24 July 2003
U.S.-Russia Counterterrorism Working Group July 22-23
Joint statement on session in Williamsburg, Virginia
The U.S.-Russia Working Group on Counterterrorism held its tenth session July 22-23 in Williamsburg, Virginia, co-chaired by U.S. Deputy Secretary of State Richard Armitage and Russian First Deputy Foreign Minister Vyacheslav Trubnikov.
The delegations discussed key counterterrorism issues, including blocking terrorist financing, threats to security resulting from the production and trafficking of illicit drugs, and concrete measures to counteract the potential use of biological, nuclear or radiological material for terrorist purposes. They also examined developments in Afghanistan, Central Asia, the Caucasus and the Balkans.
A joint statement said the two sides "reaffirmed their strong determination to intensify the fight against terrorism in accordance with the UN Charter and international law."
The delegations also agreed to meet again in January 2004 in Russia.
Following is the joint statement:
U.S. DEPARTMENT OF STATE
Office of the Spokesman
July 24, 2003
Statement by Richard Boucher, Spokesman
JOINT STATEMENT OF THE U.S.-RUSSIA WORKING GROUP ON COUNTERTERRORISM
Following is the text of a joint statement of the United States and Russia released at the conclusion of the U.S.-Russia Working Group on Counterterrorism, held in Williamsburg, Virginia on July 22-23, 2003.
The U.S.-Russia Working Group on Counterterrorism held its tenth session on July 22-23, 2003, in Williamsburg, Virginia. Deputy Secretary of State Richard L. Armitage and First Deputy Foreign Minister Vyacheslav Trubnikov co-chaired the Working Group session.
The delegations discussed key global issues in the fight against terrorism, and developments in Afghanistan, Central Asia, the Caucasus and the Balkans, and in other regions. Particular attention was devoted to the areas of counterterrorism, counternarcotics, cooperation, and the nonproliferation of weapons of mass destruction. The delegations exchanged intelligence and military briefings on the Global Counterterrorism effort.
The delegations reaffirmed their strong determination to intensify the fight against terrorism in accordance with the UN Charter and international law, including through cooperation of all UN members with the Security Council Counterterrorism Committee (CTC), and enhance coordination between CTC and international, regional and sub-regional organizations.
The delegations expressed their firm intention to continue and strengthen cooperation to suppress financing of international terrorism. Both sides discussed their domestic approaches to combat terrorist financing. The delegations discussed ongoing cooperation to impose UN sanctions through the UN 1267 Sanctions Committee on individuals and entities associated with the Taliban and al-Qaeda. Both sides agreed to maintain this cooperation and to explore ways to strengthen the Committee's work inter alia, through improved cooperation and increased exchange of information between the UN 1267 Sanctions Committee and CTC.
The delegations also continued a constructive dialogue regarding Afghanistan. The United States and Russia fully support the government of Afghan President Karzai, and the implementation of the Bonn process through the upcoming Constitutional Loya Jirga in October, and the elections scheduled for June 2004. Both sides look forward to working further together on the equipping of the Afghan National Army.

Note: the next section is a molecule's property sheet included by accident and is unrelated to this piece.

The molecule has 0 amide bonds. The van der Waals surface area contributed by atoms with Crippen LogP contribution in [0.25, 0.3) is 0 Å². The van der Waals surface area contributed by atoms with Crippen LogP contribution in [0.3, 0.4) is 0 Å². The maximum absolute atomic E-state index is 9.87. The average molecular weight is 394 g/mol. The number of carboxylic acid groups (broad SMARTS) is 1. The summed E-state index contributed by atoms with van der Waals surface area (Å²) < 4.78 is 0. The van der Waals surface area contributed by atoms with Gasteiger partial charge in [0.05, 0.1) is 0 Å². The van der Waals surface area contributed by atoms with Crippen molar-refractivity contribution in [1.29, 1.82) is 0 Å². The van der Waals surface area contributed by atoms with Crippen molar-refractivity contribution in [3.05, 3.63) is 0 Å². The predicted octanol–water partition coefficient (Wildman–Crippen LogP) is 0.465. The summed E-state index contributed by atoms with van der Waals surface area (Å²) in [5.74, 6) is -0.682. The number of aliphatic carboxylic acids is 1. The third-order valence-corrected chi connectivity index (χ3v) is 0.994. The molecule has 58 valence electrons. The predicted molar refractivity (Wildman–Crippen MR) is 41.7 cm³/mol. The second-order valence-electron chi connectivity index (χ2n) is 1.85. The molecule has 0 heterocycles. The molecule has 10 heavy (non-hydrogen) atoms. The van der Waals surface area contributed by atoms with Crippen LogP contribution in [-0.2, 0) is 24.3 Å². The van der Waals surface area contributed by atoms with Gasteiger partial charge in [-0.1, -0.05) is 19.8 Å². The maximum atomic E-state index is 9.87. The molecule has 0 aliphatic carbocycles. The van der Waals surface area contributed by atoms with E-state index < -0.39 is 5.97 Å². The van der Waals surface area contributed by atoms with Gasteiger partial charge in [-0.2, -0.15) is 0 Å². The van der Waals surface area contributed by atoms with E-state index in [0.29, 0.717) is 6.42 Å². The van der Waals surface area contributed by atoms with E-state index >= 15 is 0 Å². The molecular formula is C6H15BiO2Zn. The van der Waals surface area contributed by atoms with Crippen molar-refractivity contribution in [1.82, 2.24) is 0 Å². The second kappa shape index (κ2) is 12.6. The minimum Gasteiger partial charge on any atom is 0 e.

The delegations agreed that the two countries should play strong roles in counternarcotics activities that will reduce and eventually eliminate illicit drug production in Afghanistan and the trafficking of illicit drugs through Central Asia to major markets. Stopping the drug flow is crucial to security in the region as well as within Afghanistan itself. Both sides will continue to support Afghanistan's efforts to combat drug production and trafficking, working with our UK and German partners and the countries of Central Asia, the UN Assistance Mission in Afghanistan and the UN Office on Drugs and Crime as well as with other relevant international and regional structures. The delegations stressed their readiness to contribute to UN efforts to eliminate the illicit cultivation of opium poppy and illicit drug trafficking of narcotics from the Afghan territory.
The Caucasus and Central Asia subgroup conducted a full range of consultations and agreed to work on concrete proposals to promote development through economic cooperation, and integration both regionally and internationally. The delegations also underscored their commitment to work toward resolution of the Abkhazia conflict.
The WMD subgroup focused on concrete measures to counteract possible use of biological, nuclear and radiological material for terrorist purposes, including through scientific, research, and health cooperation. On bioterrorism, the subgroup agreed to explore a range of cooperative programs in the areas of prevention, immediate response and consequence management. It also agreed to explore collaboration to strengthen overall public health systems to combat bioterrorism.
The WMD subgroup also agreed to pursue a collaborative review of nuclear material from smuggling cases. We believe this effort will improve the ability of our governments to cooperate to prevent illicit trafficking in nuclear material and its use by terrorists.
The two sides agreed to meet again in January 2004 in Russia.
(Distributed by the Bureau of International Information Programs, U.S. Department of State. Web site: http://usinfo.state.gov)
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